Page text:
We have carefully considered the record in its entirety. We are satisfied that the Director's rejection of several findings of fact made by the ALJ is entirely consistent with Cavalieri v. Board of Trustees, 368 N.J. Super. 527, 537 (App. Div. 2004). Moreover, except for the Director's discussion of the timeliness of the submission of the change of beneficiary form, we conclude that the decision of the Division is supported by sufficient credible evidence on the record. R. 2:11-3(e)(1)(D). When this matter was initially presented to this court, the Division withdrew its argument that the submission of the form following the death of decedent barred consideration of the requested change. Although the OAL hearing revealed facts other than as set forth in the initial record developed by the Division, those facts do not alter the viability of the timeliness argument. We add the following brief comments.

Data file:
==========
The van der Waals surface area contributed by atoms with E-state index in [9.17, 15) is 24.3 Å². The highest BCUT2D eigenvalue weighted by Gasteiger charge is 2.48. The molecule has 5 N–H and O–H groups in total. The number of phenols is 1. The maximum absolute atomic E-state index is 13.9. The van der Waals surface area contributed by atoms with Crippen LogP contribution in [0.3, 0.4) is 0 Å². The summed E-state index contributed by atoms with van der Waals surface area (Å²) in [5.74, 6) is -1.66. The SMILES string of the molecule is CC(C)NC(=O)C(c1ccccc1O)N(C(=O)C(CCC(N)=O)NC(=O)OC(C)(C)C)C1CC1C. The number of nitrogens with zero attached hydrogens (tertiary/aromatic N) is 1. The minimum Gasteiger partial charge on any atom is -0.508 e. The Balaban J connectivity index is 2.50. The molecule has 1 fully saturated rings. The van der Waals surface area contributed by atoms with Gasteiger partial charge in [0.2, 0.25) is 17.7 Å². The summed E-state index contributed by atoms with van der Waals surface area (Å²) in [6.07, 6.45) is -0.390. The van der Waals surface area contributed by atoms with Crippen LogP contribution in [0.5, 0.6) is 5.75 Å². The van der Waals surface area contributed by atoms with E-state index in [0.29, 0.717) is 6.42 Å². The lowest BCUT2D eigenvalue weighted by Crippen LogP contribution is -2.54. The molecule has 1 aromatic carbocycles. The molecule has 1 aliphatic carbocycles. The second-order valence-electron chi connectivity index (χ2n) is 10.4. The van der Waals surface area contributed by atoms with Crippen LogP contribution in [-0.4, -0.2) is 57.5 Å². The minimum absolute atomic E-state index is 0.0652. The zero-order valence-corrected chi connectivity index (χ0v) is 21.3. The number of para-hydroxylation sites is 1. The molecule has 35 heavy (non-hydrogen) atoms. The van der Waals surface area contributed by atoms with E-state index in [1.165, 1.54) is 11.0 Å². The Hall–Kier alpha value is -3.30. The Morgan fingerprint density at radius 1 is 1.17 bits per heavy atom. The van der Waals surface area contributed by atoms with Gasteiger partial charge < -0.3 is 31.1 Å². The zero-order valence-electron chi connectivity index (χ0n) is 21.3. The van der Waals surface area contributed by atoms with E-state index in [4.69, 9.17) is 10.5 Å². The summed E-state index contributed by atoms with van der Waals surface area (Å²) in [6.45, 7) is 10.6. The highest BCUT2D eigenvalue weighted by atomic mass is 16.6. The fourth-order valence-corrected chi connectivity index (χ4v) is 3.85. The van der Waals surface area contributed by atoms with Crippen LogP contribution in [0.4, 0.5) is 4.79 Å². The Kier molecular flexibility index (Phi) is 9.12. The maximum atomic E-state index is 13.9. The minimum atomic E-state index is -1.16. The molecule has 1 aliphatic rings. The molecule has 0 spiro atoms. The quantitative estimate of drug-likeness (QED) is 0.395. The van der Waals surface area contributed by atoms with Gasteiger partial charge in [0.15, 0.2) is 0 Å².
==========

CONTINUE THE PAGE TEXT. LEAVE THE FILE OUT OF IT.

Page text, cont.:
In our initial opinion, we noted that the matter had been decided on the papers submitted by appellant. We culled from these papers what appeared to be the undisputed facts and identified certain clearly contested facts, such as the number of times decedent's attorney called the Division. We suggested that a hearing may have been required as soon as the Director determined that certain explanations were not worthy of belief. As the Director, and now this court, learned following the OAL hearing, the change of beneficiary form was intended to add a contingent beneficiary to further an estate plan rather than to change the primary beneficiary. Unbeknownst to decedent's attorney, decedent's first wife remained the primary beneficiary as required by his 1981 divorce judgment. The record developed in the OAL and submitted to the Director and now to this court is in many respects a different case than the case previously before this court. The Director properly reviewed the findings of fact made by the ALJ against this fully developed record, and the Director's decision that appellant did not demonstrate her eligibility for the life insurance proceeds and that Division officials properly rejected the change of beneficiary form is fully supported by the record and consistent with governing law.